How Rethinking Performance Management Can Help Drive Business Success
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Employee performance management is undergoing a crisis of confidence at the moment. Some multinational companies, frustrated by a lack of results, have scaled back the whole process. But rather than scrap it, I think we need to deal with its fundamental problem: the wrong belief that performance management is a single process able to achieve multiple, highly distinct outcomes. By deconstructing performance management into the three separate micro-processes detailed here, we can ensure resources are used efficiently, our strategies have impact, and, ultimately, our business is a success.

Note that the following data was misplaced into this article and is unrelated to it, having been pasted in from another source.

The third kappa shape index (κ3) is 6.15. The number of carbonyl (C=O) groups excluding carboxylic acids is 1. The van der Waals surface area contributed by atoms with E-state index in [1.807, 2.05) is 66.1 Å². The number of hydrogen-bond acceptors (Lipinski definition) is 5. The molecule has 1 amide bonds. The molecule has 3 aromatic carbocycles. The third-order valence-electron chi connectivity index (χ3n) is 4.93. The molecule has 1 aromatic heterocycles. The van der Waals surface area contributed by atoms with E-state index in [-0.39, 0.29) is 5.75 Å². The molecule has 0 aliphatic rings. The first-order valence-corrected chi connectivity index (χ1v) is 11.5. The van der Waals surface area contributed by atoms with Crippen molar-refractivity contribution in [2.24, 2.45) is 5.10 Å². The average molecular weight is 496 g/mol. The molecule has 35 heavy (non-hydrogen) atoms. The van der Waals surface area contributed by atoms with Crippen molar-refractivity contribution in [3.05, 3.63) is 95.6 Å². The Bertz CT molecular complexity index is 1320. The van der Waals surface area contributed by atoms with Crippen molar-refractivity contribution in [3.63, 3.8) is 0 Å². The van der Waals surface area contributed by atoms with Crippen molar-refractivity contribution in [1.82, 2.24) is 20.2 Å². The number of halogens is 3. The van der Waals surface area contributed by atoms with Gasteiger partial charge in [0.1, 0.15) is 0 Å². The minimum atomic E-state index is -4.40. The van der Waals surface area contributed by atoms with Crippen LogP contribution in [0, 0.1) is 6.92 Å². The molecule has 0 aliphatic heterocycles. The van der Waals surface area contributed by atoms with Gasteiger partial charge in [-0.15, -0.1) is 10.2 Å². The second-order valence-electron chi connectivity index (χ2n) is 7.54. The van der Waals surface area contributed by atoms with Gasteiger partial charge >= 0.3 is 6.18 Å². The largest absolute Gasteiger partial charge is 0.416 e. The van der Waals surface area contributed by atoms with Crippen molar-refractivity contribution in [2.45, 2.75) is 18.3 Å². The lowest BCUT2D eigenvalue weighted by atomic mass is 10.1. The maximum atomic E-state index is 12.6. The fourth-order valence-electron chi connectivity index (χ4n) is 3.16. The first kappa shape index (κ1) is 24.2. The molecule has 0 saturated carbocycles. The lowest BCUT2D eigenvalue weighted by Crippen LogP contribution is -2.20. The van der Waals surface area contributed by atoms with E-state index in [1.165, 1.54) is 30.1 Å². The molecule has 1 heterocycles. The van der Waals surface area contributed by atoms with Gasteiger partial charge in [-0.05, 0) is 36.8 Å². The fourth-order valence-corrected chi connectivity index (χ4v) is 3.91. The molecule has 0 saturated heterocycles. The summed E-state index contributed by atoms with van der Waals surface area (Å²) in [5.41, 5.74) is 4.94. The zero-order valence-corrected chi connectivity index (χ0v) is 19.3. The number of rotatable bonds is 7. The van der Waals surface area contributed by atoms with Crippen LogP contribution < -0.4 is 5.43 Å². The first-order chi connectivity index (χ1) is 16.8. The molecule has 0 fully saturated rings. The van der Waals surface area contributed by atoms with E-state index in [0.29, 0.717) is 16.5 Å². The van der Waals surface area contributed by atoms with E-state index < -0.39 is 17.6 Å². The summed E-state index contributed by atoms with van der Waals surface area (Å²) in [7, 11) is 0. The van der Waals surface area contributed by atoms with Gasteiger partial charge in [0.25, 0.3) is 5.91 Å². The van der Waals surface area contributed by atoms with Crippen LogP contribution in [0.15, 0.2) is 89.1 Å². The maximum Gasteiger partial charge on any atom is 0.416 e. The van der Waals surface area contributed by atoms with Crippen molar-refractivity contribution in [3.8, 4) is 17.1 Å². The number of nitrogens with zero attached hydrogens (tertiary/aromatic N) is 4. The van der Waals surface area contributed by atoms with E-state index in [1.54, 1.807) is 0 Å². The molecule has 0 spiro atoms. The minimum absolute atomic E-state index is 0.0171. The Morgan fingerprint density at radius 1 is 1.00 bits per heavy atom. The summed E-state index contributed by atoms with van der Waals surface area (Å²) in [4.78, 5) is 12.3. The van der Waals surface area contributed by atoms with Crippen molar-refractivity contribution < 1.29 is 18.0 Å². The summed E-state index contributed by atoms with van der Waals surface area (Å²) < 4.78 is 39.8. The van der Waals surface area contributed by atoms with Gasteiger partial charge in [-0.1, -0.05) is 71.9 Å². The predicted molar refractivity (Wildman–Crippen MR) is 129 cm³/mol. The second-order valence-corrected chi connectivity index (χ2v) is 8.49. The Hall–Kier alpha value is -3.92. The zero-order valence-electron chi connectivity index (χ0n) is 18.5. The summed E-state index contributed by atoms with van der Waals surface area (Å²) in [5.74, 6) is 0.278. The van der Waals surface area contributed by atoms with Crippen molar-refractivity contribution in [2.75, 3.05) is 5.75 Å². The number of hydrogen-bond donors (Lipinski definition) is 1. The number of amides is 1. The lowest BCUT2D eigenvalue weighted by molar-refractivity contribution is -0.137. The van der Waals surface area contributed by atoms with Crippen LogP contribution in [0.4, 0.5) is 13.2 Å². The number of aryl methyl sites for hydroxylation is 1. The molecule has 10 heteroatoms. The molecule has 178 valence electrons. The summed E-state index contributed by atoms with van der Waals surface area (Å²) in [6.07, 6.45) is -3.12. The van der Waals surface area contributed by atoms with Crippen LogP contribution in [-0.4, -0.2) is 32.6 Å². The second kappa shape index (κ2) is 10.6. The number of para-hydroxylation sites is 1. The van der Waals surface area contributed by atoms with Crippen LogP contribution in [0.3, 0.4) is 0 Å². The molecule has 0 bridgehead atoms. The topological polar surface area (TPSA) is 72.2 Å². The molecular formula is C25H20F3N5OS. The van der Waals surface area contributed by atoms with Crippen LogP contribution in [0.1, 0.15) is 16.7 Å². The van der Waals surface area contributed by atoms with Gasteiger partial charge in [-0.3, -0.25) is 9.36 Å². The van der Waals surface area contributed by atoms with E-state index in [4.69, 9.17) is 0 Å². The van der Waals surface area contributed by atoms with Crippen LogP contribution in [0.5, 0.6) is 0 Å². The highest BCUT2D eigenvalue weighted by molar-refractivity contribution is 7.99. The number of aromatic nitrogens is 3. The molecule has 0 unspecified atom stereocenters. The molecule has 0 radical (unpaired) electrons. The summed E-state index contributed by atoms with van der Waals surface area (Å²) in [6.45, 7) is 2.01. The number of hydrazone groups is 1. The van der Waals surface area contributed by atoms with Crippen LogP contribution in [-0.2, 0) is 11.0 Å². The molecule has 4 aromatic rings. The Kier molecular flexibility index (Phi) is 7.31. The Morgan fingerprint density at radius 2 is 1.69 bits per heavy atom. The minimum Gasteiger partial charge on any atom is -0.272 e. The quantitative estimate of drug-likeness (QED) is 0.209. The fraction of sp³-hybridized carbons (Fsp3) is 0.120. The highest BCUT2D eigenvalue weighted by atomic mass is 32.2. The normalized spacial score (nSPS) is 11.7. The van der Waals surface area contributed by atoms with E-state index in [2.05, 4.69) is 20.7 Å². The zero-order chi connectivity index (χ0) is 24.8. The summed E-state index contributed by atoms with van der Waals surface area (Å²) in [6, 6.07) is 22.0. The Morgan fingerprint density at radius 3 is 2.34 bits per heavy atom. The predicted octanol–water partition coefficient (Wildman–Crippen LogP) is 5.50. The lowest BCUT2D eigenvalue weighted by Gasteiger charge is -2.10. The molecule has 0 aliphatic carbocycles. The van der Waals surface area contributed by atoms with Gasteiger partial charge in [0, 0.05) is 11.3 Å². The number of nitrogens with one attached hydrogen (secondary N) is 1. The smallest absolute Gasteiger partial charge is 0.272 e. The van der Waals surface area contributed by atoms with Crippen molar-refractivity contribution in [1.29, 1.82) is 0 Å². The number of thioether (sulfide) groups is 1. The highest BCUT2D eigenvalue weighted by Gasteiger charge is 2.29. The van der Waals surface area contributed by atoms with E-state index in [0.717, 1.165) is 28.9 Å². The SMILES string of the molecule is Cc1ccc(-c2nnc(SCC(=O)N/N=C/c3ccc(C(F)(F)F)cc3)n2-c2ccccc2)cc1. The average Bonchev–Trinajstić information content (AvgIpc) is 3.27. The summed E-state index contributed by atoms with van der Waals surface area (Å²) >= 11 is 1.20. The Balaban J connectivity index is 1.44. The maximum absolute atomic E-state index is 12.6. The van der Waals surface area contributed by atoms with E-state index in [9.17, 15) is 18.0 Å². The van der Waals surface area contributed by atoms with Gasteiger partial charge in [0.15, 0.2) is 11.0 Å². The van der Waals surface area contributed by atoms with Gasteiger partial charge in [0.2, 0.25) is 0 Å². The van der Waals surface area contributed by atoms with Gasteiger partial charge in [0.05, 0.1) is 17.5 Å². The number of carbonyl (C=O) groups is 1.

1. DEFINE, REWARD, AND ALIGN CONTRIBUTIONS
A never-ending issue with performance management is that tasks, such as appraisals, are done blind to business needs.
It’s rare for organizations to cascade their goals. By which I mean business targets are aligned to the targets of the department, which are aligned to the targets of the individual.
This process enables employees to understand their performance rewards, because they have a clear knowledge of what the organization is aiming to achieve, and how their work affects it. It ensures performance targets are effective in terms of both employee and business growth. When goals don’t cascade, we see a breakdown in employee engagement. This was highlighted in a Willis Towers Watson report on modernizing the employee value proposition.